tance education applications (KHALIL & EBNER, 2015b).
In this research study, we employ Learning Analytics, using a clustering methodology,
on a dataset from one of the courses offered by the leading Austrian MOOC platform,
iMooX
1
. The sought objectives behind clustering are to portray the engagement and
behaviour of learners in MOOC platforms and to support decisions of following up the
students for purposes of increasing retention and improving interventions for a specific
subpopulation of students. In addition, this research study will contribute with an addi-
tional value to ease the grouping of MOOCs participants.
The publication is organized as follow: Section 2 covers the research methodology of
this research study. Section 3 gives an overview about the MOOC platform itself as
well as the demographics of the course. Section 4 covers in details the clustering meth-
odology and data analysis. Section 5 is the discussion and the comparison with the
Cryer’s scheme, while section 6 concludes the findings.
1
http://www.imoox.at (last visited October 2015)
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2 Research Methodology
This research study is based on data collected by a formal Learning Analytics applica-
tion of the iMooX MOOC-platform. By tracking their traces, the application records
learners actions within the divergent MOOC indicators such as videos, files downloads,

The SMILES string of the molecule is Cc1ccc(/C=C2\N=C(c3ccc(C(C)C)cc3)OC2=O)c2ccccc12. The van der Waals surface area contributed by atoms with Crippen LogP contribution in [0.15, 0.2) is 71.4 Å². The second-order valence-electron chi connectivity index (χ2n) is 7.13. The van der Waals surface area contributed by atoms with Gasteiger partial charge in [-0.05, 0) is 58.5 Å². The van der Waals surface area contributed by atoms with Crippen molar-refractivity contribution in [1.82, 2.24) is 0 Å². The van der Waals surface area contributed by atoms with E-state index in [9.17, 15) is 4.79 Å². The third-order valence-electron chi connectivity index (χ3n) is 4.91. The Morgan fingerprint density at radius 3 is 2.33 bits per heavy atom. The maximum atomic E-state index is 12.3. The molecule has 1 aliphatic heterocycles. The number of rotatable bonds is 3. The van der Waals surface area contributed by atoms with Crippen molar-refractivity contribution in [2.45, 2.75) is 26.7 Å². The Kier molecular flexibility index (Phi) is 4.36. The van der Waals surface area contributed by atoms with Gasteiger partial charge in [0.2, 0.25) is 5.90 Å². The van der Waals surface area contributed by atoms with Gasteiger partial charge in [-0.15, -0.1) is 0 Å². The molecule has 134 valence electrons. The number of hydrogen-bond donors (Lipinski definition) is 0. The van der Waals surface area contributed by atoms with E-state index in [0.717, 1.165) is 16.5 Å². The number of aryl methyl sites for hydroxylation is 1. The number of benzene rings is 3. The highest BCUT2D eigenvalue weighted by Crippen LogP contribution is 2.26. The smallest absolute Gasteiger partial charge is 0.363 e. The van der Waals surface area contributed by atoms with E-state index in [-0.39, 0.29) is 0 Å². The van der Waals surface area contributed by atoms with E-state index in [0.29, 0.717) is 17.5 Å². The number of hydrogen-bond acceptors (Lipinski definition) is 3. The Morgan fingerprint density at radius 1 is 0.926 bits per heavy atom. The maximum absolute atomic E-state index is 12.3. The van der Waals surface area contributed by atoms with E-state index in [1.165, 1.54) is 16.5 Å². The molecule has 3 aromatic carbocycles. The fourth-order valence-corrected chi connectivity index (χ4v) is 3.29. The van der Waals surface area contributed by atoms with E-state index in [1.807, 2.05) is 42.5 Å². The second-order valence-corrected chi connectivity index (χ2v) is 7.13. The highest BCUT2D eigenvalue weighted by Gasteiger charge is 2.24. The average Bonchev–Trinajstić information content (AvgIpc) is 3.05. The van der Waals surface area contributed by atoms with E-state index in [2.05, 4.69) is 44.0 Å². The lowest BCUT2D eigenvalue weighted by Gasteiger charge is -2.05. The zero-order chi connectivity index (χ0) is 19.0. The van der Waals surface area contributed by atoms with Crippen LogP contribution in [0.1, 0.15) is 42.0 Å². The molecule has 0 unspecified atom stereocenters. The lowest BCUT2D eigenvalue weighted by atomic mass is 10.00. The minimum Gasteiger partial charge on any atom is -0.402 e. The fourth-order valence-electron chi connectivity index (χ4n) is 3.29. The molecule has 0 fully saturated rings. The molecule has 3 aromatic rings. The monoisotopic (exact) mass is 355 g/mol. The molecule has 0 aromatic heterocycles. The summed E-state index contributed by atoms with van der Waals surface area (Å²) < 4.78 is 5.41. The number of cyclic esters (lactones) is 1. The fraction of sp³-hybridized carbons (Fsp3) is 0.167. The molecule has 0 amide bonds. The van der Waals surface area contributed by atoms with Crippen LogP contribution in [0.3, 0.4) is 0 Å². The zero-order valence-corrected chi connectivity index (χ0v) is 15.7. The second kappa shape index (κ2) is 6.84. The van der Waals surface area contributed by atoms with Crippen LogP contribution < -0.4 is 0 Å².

reading in forums, posting in forums and the quizzes performance. In the present study,
a MOOC named “Social Aspects of Information Technology”, shortly GADI (abbrevi-
ated from the original German title), was chosen for further analysis and research.
The collected information after that, which takes the form of log files, was parsed to
filter the duplicated and unstructured data format. The data analysis was carried out
using the R software, and the clustering methodology was performed using an addi-
tional package called NbClust (CHARRAD et al., 2014). We followed content analysis
in which units of analysis get measured and benchmarked based on qualitative deci-
sions (NEUENDORF, 2002). These decisions are founded on sustained observations
on a weekly basis and examination of surveys at the end of the course by one of the
researchers.
3 Stats and Overview
3.1 The MOOC-Platform
iMooX is the leading Austrian MOOC platform founded by the cooperation of Graz
University of Technology and University of Graz (NEUBÖCK et al., 2015). The of-
fered courses vary in topics between social science, engineering and technology topics
and cope with lifelong learning and OER tracks. The target groups are assorted among
school children, high-school students and university degree holders. Additionally,
iMooX offers certificates and badges to successful students who fulfilled courses re-
quirements at no cost.
Portraying MOOCs Learners: a Clustering Experience Using Learning Analytics
Mohammad Khalil, Christian Kastl & Martin Ebner
269
3.2 Course Overview and Demographics
Our analysis of portraying learners is based on a summer course provided by Graz
University of Technology in 2015 called “Social Aspects of Information Technology”